• @z000by See Bitwise and Bit Shift Operators (The Java™ Tutorials), How does bitshifting work in Java? (StackOverflow), Bitwise operation - Bit shifts (Wikipedia). – Andreas Mar 31 '16 at 21:06

You can create a Wrapper class that holds array (content) and a flag. And, instead of storing array of arrays, you can store array of objects of this class. Have a look at the example below:

public class ArrayWrapper {

        private boolean checked;
        private boolean[] content;

         * @return the checked
        public boolean isChecked() {
            return checked;
         * @param checked the checked to set
        public void setChecked(boolean checked) {
            this.checked = checked;
         * @return the content
        public boolean[] getContent() {
            return content;
         * @param content the content to set
        public void setContent(boolean[] content) {
            this.content = content;

Now, you can create a List<ArrayWrapper> or ArrayWrapper[], iterate through it and set checked to true once the array (content) is checked.


Use Arrays.equals(array1, array2)

This method returns true if the two specified arrays of booleans are equal to one another. Two arrays are considered equal if both arrays contain the same number of elements, and all corresponding pairs of elements in the two arrays are equal.

I’m giving you a brute force solution.

List<boolean[]> arrs = new ArrayList<>();
while (true) {
    boolean[] receivedArr = receive();
    for (boolean[] existingArr : arrs) {
        if (Arrays.equals(existingArr, receivedArr)) {

You can try an adjacency list or perhaps an array/arraylist of an Object that you call 'Pair' for example where this object has two attributes , the first is an array(the array you checked or didn't check yet) and the second attribute is a boolean value that denotes whether this array has been visited or not.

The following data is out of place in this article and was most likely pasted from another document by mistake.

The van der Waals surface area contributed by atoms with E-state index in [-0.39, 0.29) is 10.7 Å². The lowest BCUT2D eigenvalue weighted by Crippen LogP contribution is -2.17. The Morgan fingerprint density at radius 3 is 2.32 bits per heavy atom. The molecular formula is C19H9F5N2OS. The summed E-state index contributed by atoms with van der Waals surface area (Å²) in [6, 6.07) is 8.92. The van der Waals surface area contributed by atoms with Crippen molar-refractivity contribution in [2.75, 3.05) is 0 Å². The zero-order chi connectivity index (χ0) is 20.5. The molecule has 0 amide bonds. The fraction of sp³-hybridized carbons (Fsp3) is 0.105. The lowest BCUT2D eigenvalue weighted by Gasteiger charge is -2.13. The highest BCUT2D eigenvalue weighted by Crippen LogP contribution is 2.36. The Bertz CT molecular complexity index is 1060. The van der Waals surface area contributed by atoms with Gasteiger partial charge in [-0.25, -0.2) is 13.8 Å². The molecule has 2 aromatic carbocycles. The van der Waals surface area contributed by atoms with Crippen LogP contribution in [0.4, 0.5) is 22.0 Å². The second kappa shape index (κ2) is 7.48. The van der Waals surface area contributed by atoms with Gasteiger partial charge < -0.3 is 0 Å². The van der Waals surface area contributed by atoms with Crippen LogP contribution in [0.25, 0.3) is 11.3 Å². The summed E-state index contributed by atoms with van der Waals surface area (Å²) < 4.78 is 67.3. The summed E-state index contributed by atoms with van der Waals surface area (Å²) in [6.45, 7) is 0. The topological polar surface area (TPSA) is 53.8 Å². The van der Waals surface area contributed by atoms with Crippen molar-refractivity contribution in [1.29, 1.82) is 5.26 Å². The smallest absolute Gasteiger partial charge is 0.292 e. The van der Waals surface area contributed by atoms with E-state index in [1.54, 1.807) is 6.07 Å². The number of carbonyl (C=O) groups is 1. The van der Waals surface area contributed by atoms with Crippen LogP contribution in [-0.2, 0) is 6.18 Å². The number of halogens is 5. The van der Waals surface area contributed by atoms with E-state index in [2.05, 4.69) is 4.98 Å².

You can use an array :)

If you have n arrays, then create a boolean array of size n. Let's call it checked[].

So if checked[5] == true, you already checked the fifth array.

Another option would be to use the index 0 of each array as the 'checked flag'.

  • The input is a boolean[30] and question is whether that particular array has been seen before. – Andreas Mar 31 '16 at 20:56

Thanks for your clarification!

HashMap is still a good answer using Arrays.hashCode() to create your key object. Like so:

HashMap<Integer, Boolean> checked = new HashMap<>();

 * Returns true if already checked; false if it's new
public boolean isChecked(Boolean [] array) {
    int hashCode = Arrays.hashCode(array);
    Boolean existing = checked(hashCode);
    if (existing == null) {
        checked.put(hashCode, true);
        return true;
    return false;
  • Not what he wants – Keqiang Li Mar 31 '16 at 20:37
  • @KeqiangLi his comment on his post which says "I want to search if two arrays are equal (for multiple arrays)" clarifies this. The Arrays.hashCode() approach will satisfy the equality requirement. – Brian Risk Mar 31 '16 at 20:41
  • He also says 'check if there is an equal array (all the same element, in the same order) ' – Keqiang Li Mar 31 '16 at 20:42
  • I edited the question, hope it's clearer – z000by Mar 31 '16 at 20:44
  • @z000by thanks for the clarification! check out my revised answer. – Brian Risk Mar 31 '16 at 20:48